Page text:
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In the secondary market, the average yield on Nigerian Treasury bills rose as investors, especially local banks, exit their position to meet liquidity demand. The surge in the yield curve was also supported by increased spot rates at the Central Bank of Nigeria’s primary market auction.
Last week, the CBN refinanced N145.46 billion of T-bills that matured via the primary market at higher stop rates for all maturities as liquidity stress in the market triggered a low subscription level.
Specifically, stop rates for 91-day, 182-day, and 364-day bills rose to 6.00% (from 2.66%), 8.00% (from 5.00%), and 14.74% (from 9.49%), respectively. Low demand for rollover instruments forced the apex to refinance bills at higher spot rates despite an effort to keep funding costs low.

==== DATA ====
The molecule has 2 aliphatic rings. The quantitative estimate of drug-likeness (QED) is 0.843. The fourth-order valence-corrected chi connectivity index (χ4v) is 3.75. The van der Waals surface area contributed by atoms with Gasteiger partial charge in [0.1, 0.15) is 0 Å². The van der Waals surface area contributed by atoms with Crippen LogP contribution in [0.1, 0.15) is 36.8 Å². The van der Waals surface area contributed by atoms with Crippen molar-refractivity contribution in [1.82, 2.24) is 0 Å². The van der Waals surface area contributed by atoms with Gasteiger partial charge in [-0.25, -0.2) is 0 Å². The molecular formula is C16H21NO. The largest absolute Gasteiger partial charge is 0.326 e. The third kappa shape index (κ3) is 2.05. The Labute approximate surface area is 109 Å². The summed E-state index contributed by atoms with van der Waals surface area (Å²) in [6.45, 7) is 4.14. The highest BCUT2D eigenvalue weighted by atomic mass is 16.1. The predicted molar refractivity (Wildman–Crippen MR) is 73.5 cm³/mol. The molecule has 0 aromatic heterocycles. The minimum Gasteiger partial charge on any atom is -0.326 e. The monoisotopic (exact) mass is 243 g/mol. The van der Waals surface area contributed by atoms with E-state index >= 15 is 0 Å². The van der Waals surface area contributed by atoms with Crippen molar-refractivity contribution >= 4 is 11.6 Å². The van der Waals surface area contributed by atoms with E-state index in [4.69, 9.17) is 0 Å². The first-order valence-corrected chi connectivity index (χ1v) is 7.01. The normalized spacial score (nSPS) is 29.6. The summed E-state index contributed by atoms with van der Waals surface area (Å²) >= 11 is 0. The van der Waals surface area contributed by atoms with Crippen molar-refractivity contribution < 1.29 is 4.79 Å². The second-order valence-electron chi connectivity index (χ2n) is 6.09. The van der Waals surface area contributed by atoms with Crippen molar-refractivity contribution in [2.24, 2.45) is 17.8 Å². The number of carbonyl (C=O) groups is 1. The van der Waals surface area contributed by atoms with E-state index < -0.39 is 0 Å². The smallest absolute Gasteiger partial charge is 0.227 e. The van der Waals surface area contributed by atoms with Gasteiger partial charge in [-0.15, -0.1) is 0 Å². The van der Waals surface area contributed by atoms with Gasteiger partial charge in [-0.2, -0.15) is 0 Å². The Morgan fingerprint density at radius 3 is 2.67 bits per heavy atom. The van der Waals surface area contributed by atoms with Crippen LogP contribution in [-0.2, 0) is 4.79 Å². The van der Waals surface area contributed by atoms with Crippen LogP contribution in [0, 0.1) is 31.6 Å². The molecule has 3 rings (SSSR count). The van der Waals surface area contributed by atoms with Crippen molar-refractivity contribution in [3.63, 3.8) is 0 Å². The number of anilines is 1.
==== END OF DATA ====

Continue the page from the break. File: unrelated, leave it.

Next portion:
In tandem with the increase in the 364-day bill rate, yields in the secondary market turned northward for all maturities tracked. On account of a tight liquidity level in the financial system, to raise cash, treasury holders sell off their interest.
According to analysts at Cowry Asset, Nigerian Treasury bills true yield for 1-month, 3-month, 6-month, and 12-month maturities increased to 3.99% (from 3.76%), 5.46% (from 4.82%), 7.57% (from 6.48%), and 12.74% (from 9.67%), respectively.
Across the market segments, analysts at Cordros Capital stated that the average yield at the NTB segment advanced by 194 basis points to 7.7% but remained at 4.0% in the OMO bills segment.
The detail showed that CBN offered instruments worth N145.47 billion, split as: N2.16 billion for the 91-day, N3.34 billion for the 182-day, and N139.96 billion for the 364-day.
Demand at the auction was significantly lower than the previous PMA, according to analysts as the total subscription level settled at N168.58 billion (bid-to-offer settled at 1.2x vs. the previous auction: 6.4x).